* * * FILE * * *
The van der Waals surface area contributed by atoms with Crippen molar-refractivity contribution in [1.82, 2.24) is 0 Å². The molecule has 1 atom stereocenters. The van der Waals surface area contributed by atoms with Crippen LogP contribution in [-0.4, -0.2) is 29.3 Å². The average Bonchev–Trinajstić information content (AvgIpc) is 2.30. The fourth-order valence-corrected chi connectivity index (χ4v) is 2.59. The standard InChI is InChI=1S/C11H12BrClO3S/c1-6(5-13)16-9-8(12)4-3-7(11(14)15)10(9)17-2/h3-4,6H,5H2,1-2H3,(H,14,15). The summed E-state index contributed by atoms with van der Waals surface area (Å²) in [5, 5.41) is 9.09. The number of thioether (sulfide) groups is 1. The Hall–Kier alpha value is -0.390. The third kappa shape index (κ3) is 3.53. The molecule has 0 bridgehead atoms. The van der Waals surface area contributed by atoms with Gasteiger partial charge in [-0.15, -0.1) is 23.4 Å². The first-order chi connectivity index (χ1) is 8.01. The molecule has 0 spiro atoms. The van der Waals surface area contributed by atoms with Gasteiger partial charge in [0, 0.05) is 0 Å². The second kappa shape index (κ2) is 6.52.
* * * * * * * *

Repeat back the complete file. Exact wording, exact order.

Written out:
The van der Waals surface area contributed by atoms with Crippen molar-refractivity contribution in [1.82, 2.24) is 0 Å². The molecule has 1 atom stereocenters. The van der Waals surface area contributed by atoms with Crippen LogP contribution in [-0.4, -0.2) is 29.3 Å². The average Bonchev–Trinajstić information content (AvgIpc) is 2.30. The fourth-order valence-corrected chi connectivity index (χ4v) is 2.59. The standard InChI is InChI=1S/C11H12BrClO3S/c1-6(5-13)16-9-8(12)4-3-7(11(14)15)10(9)17-2/h3-4,6H,5H2,1-2H3,(H,14,15). The summed E-state index contributed by atoms with van der Waals surface area (Å²) in [5, 5.41) is 9.09. The number of thioether (sulfide) groups is 1. The Hall–Kier alpha value is -0.390. The third kappa shape index (κ3) is 3.53. The molecule has 0 bridgehead atoms. The van der Waals surface area contributed by atoms with Gasteiger partial charge in [-0.15, -0.1) is 23.4 Å². The first-order chi connectivity index (χ1) is 8.01. The molecule has 0 spiro atoms. The van der Waals surface area contributed by atoms with Gasteiger partial charge in [0, 0.05) is 0 Å². The second kappa shape index (κ2) is 6.52.